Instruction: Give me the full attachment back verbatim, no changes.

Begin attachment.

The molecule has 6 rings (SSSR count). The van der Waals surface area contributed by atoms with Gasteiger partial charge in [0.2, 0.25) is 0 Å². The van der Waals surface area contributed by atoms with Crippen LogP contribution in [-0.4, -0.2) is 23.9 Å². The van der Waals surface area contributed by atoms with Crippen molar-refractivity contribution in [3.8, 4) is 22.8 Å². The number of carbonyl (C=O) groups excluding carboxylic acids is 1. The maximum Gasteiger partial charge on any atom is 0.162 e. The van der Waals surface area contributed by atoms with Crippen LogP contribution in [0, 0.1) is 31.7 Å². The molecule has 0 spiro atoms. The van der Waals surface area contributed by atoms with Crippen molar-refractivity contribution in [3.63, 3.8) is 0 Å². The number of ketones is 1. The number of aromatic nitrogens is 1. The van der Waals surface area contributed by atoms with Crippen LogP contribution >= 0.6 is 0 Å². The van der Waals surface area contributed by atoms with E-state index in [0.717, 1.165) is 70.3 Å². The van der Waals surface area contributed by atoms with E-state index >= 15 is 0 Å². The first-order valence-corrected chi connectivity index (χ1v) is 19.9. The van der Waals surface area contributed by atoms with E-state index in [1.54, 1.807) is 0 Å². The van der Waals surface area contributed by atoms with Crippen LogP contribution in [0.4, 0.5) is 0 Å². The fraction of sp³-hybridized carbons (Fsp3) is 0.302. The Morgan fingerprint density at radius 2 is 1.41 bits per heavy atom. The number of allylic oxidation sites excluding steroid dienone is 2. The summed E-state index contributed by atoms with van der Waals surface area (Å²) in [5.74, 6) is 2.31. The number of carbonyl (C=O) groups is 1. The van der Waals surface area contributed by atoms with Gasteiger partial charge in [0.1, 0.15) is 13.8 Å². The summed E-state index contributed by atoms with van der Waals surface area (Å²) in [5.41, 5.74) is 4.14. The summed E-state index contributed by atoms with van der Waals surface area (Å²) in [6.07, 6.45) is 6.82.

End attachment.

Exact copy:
The molecule has 6 rings (SSSR count). The van der Waals surface area contributed by atoms with Gasteiger partial charge in [0.2, 0.25) is 0 Å². The van der Waals surface area contributed by atoms with Crippen LogP contribution in [-0.4, -0.2) is 23.9 Å². The van der Waals surface area contributed by atoms with Crippen molar-refractivity contribution in [3.8, 4) is 22.8 Å². The number of carbonyl (C=O) groups excluding carboxylic acids is 1. The maximum Gasteiger partial charge on any atom is 0.162 e. The van der Waals surface area contributed by atoms with Crippen LogP contribution in [0, 0.1) is 31.7 Å². The molecule has 0 spiro atoms. The van der Waals surface area contributed by atoms with Crippen molar-refractivity contribution in [3.63, 3.8) is 0 Å². The number of ketones is 1. The number of aromatic nitrogens is 1. The van der Waals surface area contributed by atoms with Crippen LogP contribution >= 0.6 is 0 Å². The van der Waals surface area contributed by atoms with E-state index in [0.717, 1.165) is 70.3 Å². The van der Waals surface area contributed by atoms with E-state index >= 15 is 0 Å². The first-order valence-corrected chi connectivity index (χ1v) is 19.9. The van der Waals surface area contributed by atoms with E-state index in [1.54, 1.807) is 0 Å². The van der Waals surface area contributed by atoms with Crippen LogP contribution in [0.4, 0.5) is 0 Å². The fraction of sp³-hybridized carbons (Fsp3) is 0.302. The Morgan fingerprint density at radius 2 is 1.41 bits per heavy atom. The number of allylic oxidation sites excluding steroid dienone is 2. The summed E-state index contributed by atoms with van der Waals surface area (Å²) in [5.74, 6) is 2.31. The number of carbonyl (C=O) groups is 1. The van der Waals surface area contributed by atoms with Gasteiger partial charge in [0.1, 0.15) is 13.8 Å². The summed E-state index contributed by atoms with van der Waals surface area (Å²) in [5.41, 5.74) is 4.14. The summed E-state index contributed by atoms with van der Waals surface area (Å²) in [6.07, 6.45) is 6.82.